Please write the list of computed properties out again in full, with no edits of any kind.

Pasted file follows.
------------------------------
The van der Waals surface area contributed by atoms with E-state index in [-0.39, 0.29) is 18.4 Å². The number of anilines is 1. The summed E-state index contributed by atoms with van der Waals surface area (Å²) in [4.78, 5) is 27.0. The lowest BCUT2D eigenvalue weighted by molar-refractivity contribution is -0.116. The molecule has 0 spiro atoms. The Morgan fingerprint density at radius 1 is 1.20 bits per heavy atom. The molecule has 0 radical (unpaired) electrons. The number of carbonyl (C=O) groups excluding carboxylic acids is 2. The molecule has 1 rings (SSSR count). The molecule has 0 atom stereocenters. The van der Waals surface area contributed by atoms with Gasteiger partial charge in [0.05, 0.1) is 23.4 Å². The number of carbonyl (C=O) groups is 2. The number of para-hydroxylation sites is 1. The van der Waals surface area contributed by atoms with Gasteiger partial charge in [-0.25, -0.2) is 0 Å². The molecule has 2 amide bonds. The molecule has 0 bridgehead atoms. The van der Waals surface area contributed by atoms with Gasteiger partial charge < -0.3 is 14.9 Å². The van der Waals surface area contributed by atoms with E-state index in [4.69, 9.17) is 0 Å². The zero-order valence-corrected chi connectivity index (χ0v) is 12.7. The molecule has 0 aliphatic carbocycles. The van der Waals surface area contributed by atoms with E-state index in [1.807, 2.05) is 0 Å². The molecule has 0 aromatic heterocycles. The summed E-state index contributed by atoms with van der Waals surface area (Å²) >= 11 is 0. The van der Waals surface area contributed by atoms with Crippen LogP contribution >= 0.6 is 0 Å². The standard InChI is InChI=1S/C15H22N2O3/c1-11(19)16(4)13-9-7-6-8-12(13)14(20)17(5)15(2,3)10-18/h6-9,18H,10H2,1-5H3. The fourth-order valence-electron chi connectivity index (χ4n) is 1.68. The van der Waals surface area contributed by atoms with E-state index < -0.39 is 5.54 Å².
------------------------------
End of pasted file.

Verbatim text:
The van der Waals surface area contributed by atoms with E-state index in [-0.39, 0.29) is 18.4 Å². The number of anilines is 1. The summed E-state index contributed by atoms with van der Waals surface area (Å²) in [4.78, 5) is 27.0. The lowest BCUT2D eigenvalue weighted by molar-refractivity contribution is -0.116. The molecule has 0 spiro atoms. The Morgan fingerprint density at radius 1 is 1.20 bits per heavy atom. The molecule has 0 radical (unpaired) electrons. The number of carbonyl (C=O) groups excluding carboxylic acids is 2. The molecule has 1 rings (SSSR count). The molecule has 0 atom stereocenters. The van der Waals surface area contributed by atoms with Gasteiger partial charge in [0.05, 0.1) is 23.4 Å². The number of carbonyl (C=O) groups is 2. The number of para-hydroxylation sites is 1. The van der Waals surface area contributed by atoms with Gasteiger partial charge in [-0.25, -0.2) is 0 Å². The molecule has 2 amide bonds. The molecule has 0 bridgehead atoms. The van der Waals surface area contributed by atoms with Gasteiger partial charge < -0.3 is 14.9 Å². The van der Waals surface area contributed by atoms with E-state index in [4.69, 9.17) is 0 Å². The zero-order valence-corrected chi connectivity index (χ0v) is 12.7. The molecule has 0 aliphatic carbocycles. The van der Waals surface area contributed by atoms with E-state index in [1.807, 2.05) is 0 Å². The molecule has 0 aromatic heterocycles. The summed E-state index contributed by atoms with van der Waals surface area (Å²) >= 11 is 0. The van der Waals surface area contributed by atoms with Crippen LogP contribution >= 0.6 is 0 Å². The standard InChI is InChI=1S/C15H22N2O3/c1-11(19)16(4)13-9-7-6-8-12(13)14(20)17(5)15(2,3)10-18/h6-9,18H,10H2,1-5H3. The fourth-order valence-electron chi connectivity index (χ4n) is 1.68. The van der Waals surface area contributed by atoms with E-state index < -0.39 is 5.54 Å².